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Current Issues in Anthropology: Afghanistan

-Temporary Exhibit-

End Date: 
Wednesday, August 31, 2022

Assadullah in Kabul bakery 2018 (Photograph by Ivan Flores, for article "In Kabul, Naan Endures, by Ruchi Kumar)

The Maxwell Museum's Current Issues in Anthropology exhibitions are timely displays that affirm out commitment to share information and create a forum to address current events and issues affecting our region and our world. 

Paired displays in the Hibben Center and the Maxwell Museum address recent events in Afghanistan and seek to share knowledge on recent history, provoke thought and encourage action 
Both exhibitions feature objects of every day life: hats in one and bread in the other.  Four hats in a variety of regional styles (and one necklace) are featured in a single-case exhibition in the Maxwell Museum.  In Afghanistan, as throughout the world, clothing styles signal ethnic identity, religious affiliation, and even political loyalties. Among the hats featured is a pakol, a felted wool hat from the Nuristan region of eastern Afghanistan. Because of their association with the Northern Alliance resistance to the Taliban, pakol hats were banned by the Taliban during their first period of rule from 1996 to 2001. This exhibition, curated by Carla Sinopoli, presents some general information on the history of Afghanistan, a landlocked nation of tremendous ethnic, linguistic, and environmental diversity located at the crossroads of Central, South, and Southwest Asia.  A timeline summarizes the last 40+ years of Afghan history, from the 1979 Soviet invasion to the 2021 U.S. departure.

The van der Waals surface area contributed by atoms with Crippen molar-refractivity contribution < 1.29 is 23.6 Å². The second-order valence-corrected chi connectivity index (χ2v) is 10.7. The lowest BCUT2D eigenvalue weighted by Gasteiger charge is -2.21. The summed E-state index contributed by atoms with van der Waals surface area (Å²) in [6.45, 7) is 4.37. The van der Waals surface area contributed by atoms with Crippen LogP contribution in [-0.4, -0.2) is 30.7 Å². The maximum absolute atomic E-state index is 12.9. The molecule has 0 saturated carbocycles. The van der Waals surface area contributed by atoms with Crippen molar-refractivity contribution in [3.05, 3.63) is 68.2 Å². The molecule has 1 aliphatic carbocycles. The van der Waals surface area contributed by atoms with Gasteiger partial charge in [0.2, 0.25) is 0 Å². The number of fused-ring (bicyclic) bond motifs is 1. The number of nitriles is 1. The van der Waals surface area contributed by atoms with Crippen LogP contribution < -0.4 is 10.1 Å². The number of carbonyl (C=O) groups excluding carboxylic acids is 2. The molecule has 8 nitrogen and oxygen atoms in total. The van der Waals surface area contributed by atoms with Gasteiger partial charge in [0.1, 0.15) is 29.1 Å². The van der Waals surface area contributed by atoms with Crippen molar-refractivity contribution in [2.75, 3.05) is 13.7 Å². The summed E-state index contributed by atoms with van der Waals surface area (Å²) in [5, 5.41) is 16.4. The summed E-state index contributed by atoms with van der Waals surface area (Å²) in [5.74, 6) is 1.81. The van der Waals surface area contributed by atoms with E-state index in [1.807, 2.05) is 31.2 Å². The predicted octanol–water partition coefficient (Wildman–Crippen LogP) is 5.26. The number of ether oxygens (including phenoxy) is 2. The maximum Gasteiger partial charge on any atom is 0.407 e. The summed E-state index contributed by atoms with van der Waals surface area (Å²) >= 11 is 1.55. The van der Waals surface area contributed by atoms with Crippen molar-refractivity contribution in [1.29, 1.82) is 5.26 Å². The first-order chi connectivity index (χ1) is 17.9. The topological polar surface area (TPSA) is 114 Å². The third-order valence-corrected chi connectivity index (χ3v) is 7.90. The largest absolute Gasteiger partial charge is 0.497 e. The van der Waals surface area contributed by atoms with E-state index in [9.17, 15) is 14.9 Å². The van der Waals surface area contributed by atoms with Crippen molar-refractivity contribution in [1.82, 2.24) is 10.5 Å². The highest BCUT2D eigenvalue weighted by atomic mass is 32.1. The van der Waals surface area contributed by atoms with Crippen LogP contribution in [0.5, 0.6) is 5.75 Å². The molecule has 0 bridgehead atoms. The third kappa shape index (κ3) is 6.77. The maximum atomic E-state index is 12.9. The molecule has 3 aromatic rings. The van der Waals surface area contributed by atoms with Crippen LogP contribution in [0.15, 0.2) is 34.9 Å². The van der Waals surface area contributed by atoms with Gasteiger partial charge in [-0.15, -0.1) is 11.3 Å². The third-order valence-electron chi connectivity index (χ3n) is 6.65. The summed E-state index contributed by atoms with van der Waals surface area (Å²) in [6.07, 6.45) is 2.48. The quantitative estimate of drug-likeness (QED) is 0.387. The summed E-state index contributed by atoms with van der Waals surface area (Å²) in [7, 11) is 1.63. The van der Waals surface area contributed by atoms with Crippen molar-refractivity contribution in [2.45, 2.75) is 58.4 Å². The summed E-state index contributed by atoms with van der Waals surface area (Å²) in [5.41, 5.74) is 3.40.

Bread, the main staple of Afghan cuisine, is the focus of a photo exhibition curated by Dr. Devorah Romanek in the atrium of the Hibben Center.  The significance and history of bread making, selling, and eating provide a lens into the recent history of Afghanistan. Long a male occupation, the large numbers of widows created by 40 years of war led to the rise of widows' bakeries and small woman-run operations. The social  and economic liberalization of the post-2001 period led to the flourishing of urban café culture, creating places where young men and women could interact. Today, these cafés have closed and the recent takeover by the Taliban coupled with the withdrawal of international donors and a catastrophic drought have intensified the hunger already experienced by many Afghan people. The price of wheat has risen dramatically and the United Nations' World Food Program estimates that 93% of Afghanistan's people are not getting enough to eat and as many as a million children may die of starvation this winter.  
A handout available near both exhibitions contains information on how you can help Afghani refugees in New Mexico and organizations providing aid in Afghanistan.